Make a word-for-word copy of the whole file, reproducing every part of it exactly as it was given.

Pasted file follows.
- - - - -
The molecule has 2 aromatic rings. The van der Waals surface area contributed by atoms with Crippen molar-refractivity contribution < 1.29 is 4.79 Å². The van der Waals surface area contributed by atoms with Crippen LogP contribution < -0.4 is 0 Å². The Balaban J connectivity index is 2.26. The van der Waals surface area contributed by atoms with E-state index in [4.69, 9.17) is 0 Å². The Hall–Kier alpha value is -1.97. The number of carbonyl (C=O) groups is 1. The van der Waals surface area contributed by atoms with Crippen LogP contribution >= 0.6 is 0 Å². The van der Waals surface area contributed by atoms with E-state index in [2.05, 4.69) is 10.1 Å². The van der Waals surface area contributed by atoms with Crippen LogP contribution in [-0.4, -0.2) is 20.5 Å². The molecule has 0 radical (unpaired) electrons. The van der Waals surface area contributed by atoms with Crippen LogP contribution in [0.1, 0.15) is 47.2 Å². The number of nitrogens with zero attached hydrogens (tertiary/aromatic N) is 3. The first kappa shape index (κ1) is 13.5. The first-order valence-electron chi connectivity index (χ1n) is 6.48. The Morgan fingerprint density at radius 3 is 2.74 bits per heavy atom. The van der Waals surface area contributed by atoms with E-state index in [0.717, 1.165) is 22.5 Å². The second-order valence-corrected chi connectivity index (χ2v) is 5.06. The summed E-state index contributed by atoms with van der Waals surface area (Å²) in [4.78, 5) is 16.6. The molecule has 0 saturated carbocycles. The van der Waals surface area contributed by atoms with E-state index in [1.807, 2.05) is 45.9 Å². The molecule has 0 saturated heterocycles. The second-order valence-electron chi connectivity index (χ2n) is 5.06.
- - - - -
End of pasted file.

The molecule has 2 aromatic rings. The van der Waals surface area contributed by atoms with Crippen molar-refractivity contribution < 1.29 is 4.79 Å². The van der Waals surface area contributed by atoms with Crippen LogP contribution < -0.4 is 0 Å². The Balaban J connectivity index is 2.26. The van der Waals surface area contributed by atoms with E-state index in [4.69, 9.17) is 0 Å². The Hall–Kier alpha value is -1.97. The number of carbonyl (C=O) groups is 1. The van der Waals surface area contributed by atoms with Crippen LogP contribution >= 0.6 is 0 Å². The van der Waals surface area contributed by atoms with E-state index in [2.05, 4.69) is 10.1 Å². The van der Waals surface area contributed by atoms with Crippen LogP contribution in [-0.4, -0.2) is 20.5 Å². The molecule has 0 radical (unpaired) electrons. The van der Waals surface area contributed by atoms with Crippen LogP contribution in [0.1, 0.15) is 47.2 Å². The number of nitrogens with zero attached hydrogens (tertiary/aromatic N) is 3. The first kappa shape index (κ1) is 13.5. The first-order valence-electron chi connectivity index (χ1n) is 6.48. The Morgan fingerprint density at radius 3 is 2.74 bits per heavy atom. The van der Waals surface area contributed by atoms with E-state index in [0.717, 1.165) is 22.5 Å². The second-order valence-corrected chi connectivity index (χ2v) is 5.06. The summed E-state index contributed by atoms with van der Waals surface area (Å²) in [4.78, 5) is 16.6. The molecule has 0 saturated carbocycles. The van der Waals surface area contributed by atoms with E-state index in [1.807, 2.05) is 45.9 Å². The molecule has 0 saturated heterocycles. The second-order valence-electron chi connectivity index (χ2n) is 5.06.